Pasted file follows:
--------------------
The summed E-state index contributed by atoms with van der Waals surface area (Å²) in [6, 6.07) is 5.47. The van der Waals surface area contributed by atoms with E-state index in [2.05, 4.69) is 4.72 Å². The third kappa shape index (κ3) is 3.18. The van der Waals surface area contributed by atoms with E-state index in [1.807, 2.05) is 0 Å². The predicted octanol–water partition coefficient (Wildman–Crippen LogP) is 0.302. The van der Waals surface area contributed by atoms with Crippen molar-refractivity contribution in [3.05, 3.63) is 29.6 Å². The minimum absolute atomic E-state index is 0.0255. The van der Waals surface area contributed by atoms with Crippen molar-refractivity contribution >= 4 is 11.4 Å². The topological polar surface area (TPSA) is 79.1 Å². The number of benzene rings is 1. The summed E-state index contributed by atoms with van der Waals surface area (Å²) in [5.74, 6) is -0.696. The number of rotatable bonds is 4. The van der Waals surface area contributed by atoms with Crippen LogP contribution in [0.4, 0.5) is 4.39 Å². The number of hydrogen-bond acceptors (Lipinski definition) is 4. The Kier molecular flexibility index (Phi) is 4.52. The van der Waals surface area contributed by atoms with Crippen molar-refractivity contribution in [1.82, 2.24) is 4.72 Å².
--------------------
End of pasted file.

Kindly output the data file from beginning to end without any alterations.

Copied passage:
The summed E-state index contributed by atoms with van der Waals surface area (Å²) in [6, 6.07) is 5.47. The van der Waals surface area contributed by atoms with E-state index in [2.05, 4.69) is 4.72 Å². The third kappa shape index (κ3) is 3.18. The van der Waals surface area contributed by atoms with E-state index in [1.807, 2.05) is 0 Å². The predicted octanol–water partition coefficient (Wildman–Crippen LogP) is 0.302. The van der Waals surface area contributed by atoms with Crippen molar-refractivity contribution in [3.05, 3.63) is 29.6 Å². The minimum absolute atomic E-state index is 0.0255. The van der Waals surface area contributed by atoms with Crippen molar-refractivity contribution >= 4 is 11.4 Å². The topological polar surface area (TPSA) is 79.1 Å². The number of benzene rings is 1. The summed E-state index contributed by atoms with van der Waals surface area (Å²) in [5.74, 6) is -0.696. The number of rotatable bonds is 4. The van der Waals surface area contributed by atoms with Crippen LogP contribution in [0.4, 0.5) is 4.39 Å². The number of hydrogen-bond acceptors (Lipinski definition) is 4. The Kier molecular flexibility index (Phi) is 4.52. The van der Waals surface area contributed by atoms with Crippen molar-refractivity contribution in [1.82, 2.24) is 4.72 Å².